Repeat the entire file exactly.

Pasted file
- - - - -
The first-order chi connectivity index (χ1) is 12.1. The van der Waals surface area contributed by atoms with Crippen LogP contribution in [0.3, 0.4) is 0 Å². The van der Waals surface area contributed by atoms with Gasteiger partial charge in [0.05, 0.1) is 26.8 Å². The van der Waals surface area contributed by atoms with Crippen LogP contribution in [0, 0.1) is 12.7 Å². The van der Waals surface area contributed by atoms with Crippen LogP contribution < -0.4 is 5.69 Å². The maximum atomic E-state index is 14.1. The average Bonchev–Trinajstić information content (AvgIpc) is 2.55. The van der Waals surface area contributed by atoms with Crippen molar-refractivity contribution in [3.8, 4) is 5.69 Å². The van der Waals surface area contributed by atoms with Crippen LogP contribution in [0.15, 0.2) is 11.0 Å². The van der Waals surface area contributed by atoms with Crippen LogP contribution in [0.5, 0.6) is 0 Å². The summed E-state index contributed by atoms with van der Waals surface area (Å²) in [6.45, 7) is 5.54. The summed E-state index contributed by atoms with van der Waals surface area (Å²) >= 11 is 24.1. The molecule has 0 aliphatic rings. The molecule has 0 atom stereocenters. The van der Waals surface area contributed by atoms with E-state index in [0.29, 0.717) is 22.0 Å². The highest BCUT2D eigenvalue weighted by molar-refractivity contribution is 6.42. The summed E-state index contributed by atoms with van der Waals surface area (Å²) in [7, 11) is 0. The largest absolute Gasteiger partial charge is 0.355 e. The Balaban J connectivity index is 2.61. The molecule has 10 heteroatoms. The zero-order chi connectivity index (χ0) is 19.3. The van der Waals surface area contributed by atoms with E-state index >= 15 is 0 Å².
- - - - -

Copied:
The first-order chi connectivity index (χ1) is 12.1. The van der Waals surface area contributed by atoms with Crippen LogP contribution in [0.3, 0.4) is 0 Å². The van der Waals surface area contributed by atoms with Gasteiger partial charge in [0.05, 0.1) is 26.8 Å². The van der Waals surface area contributed by atoms with Crippen LogP contribution in [0, 0.1) is 12.7 Å². The van der Waals surface area contributed by atoms with Crippen LogP contribution < -0.4 is 5.69 Å². The maximum atomic E-state index is 14.1. The average Bonchev–Trinajstić information content (AvgIpc) is 2.55. The van der Waals surface area contributed by atoms with Crippen molar-refractivity contribution in [3.8, 4) is 5.69 Å². The van der Waals surface area contributed by atoms with Crippen LogP contribution in [0.15, 0.2) is 11.0 Å². The van der Waals surface area contributed by atoms with Crippen LogP contribution in [0.5, 0.6) is 0 Å². The summed E-state index contributed by atoms with van der Waals surface area (Å²) in [6.45, 7) is 5.54. The summed E-state index contributed by atoms with van der Waals surface area (Å²) >= 11 is 24.1. The molecule has 0 aliphatic rings. The molecule has 0 atom stereocenters. The van der Waals surface area contributed by atoms with E-state index in [0.29, 0.717) is 22.0 Å². The highest BCUT2D eigenvalue weighted by molar-refractivity contribution is 6.42. The summed E-state index contributed by atoms with van der Waals surface area (Å²) in [7, 11) is 0. The largest absolute Gasteiger partial charge is 0.355 e. The Balaban J connectivity index is 2.61. The molecule has 10 heteroatoms. The zero-order chi connectivity index (χ0) is 19.3. The van der Waals surface area contributed by atoms with E-state index >= 15 is 0 Å².